Banjo-Kazooie. Ratchet & Clank. Jak and Daxter. Yooka-Laylee. You can learn a lot about 3D platformers by looking at the symbiotic beings at their head. In each of these games, the intertwining of two characters is made to look not like a ragdoll disaster but the most natural thing in the world. The gold standard for the genre is to make the complex look effortless – a hugely intimidating prospect for any industry newcomers hoping to imitate their favourites.
That hasn’t put off the team behind Billie Bust Up, who moved on from the Unreal Development Kit they used as students to Unreal Engine 4, the same tool used by many of their big-budget peers. Since then, they’ve applied the lessons of the programmers and animators who came before them in pursuit of that tricky end goal – the sense of freedom that defines the 3D platformer.
There are genres in which you can forgive a certain clunkiness. In the decade after 3D became the standard, RPG fans came to accept that real-time combat was not the forte of their favoured field.
But in the 3D platformer, there’s no room for that kind of forgiveness – the game lives or dies based entirely on how good it feels. Mario 64 is about the joy of movement, and if Mario himself was no joy to control it’d be about nothing at all.
The elusive ‘feel’
To begin work on Billie Bust Up, the team stuck its interlinked goat and fox in a blank room – adding mechanics one after the other, and designing platforms only once each fundamental element felt right.
“I think the tricky thing was trying to get the mechanics down because for a 3D platformer you want the game to be responsive and easy to control,” lead programmer James Thomas tells us. “We wanted it to be extremely fun to play. But one of the things we were aiming for was for the game to be fun in an empty level. We do have some bugs in this and we’re still in the prototype phase, but if you can have fun just moving around and jumping and that’s good, then we can introduce the mechanics.”
If you can have fun just moving around an empty room, then we can introduce the mechanics
Adding to the game piece by piece has made it easier to identify problems. The team noticed that adding certain mechanics to the game immediately made it less fun and resolved to iterate on them early. The ability to switch between Billie and Oscar, for instance, required a couple of days’ tuning. What’s more, the decision to give the characters an umbrella they could use to drift across gaps temporarily broke the game – the tool simply carried players too far, until the team introduced a drop-off effect.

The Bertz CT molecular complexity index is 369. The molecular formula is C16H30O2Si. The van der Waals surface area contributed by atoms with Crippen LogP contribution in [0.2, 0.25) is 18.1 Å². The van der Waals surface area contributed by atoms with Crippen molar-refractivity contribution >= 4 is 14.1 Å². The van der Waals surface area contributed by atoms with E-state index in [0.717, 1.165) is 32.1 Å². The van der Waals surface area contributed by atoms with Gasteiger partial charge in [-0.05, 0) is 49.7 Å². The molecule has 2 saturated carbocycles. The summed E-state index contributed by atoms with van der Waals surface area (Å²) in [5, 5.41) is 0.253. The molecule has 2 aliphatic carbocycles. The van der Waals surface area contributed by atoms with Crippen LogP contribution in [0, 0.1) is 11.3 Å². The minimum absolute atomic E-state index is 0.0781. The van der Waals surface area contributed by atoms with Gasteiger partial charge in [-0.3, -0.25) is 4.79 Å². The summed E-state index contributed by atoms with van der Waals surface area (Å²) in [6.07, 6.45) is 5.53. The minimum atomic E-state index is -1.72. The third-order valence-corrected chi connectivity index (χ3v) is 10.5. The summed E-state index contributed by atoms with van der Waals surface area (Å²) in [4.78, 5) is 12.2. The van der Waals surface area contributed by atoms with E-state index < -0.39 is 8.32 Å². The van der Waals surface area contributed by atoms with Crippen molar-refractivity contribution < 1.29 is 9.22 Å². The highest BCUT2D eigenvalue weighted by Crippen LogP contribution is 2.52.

Early playtesting, too, has undoubtedly helped highlight some of these hiccups that hampered the ‘feel’ of Billie Bust Up. Backers of the Billie Bust Up Patreon get to test the game early, and the team get feedback on “what feels good, what could be different, and what needs more work.”
“We just iterate,” Thomas says. “But the benefit of Unreal Engine 4 is that you can iterate really fast. We’ve already made three builds today, this morning [while showing the game at EGX], based on some bugs we ran into, and I’ll probably do a new build tonight.”
Inspired in part by Portal 2, the team is stuffing the game with puzzles in which you make use of both characters simultaneously. One mechanic allows fox sidekick Oscar to dig under obstacles like gates, disappearing beneath the earth for a few seconds.
“Before he could just dig on the spot in this one hole,” Thomas says. “But we thought that was boring, so we had the idea that you could dig a hole somewhere, using connected tunnels to teleport from one spot to the other. We decided that would make it fun to control.”
It’s certainly an evocative idea – helped by an animation flourish that sees Oscar’s position marked by the dirt above his head. But it’s also an illusion.
“With programming it’s all about smoke and mirrors,” Thomas says. “The player would probably think that we make Oscar go underground, but actually we play an animation that makes it look like he’s going underground but then makes him invisible and removes his collision on certain meshes.”
The result is a cartoon success – much of what goes on in Billie Bust Up isn’t realistic, or even happening the way it appears to on-screen. But it feels right, and that’s what made triumphs of the 3D platformers before it.
Billie Bust Up is on Patreon. Unreal Engine 4 development is now free.
In this sponsored series, we’re looking at how game developers are taking advantage of Unreal Engine 4 to create a new generation of PC games. With thanks to Epic Games and the Billie Bust Up team.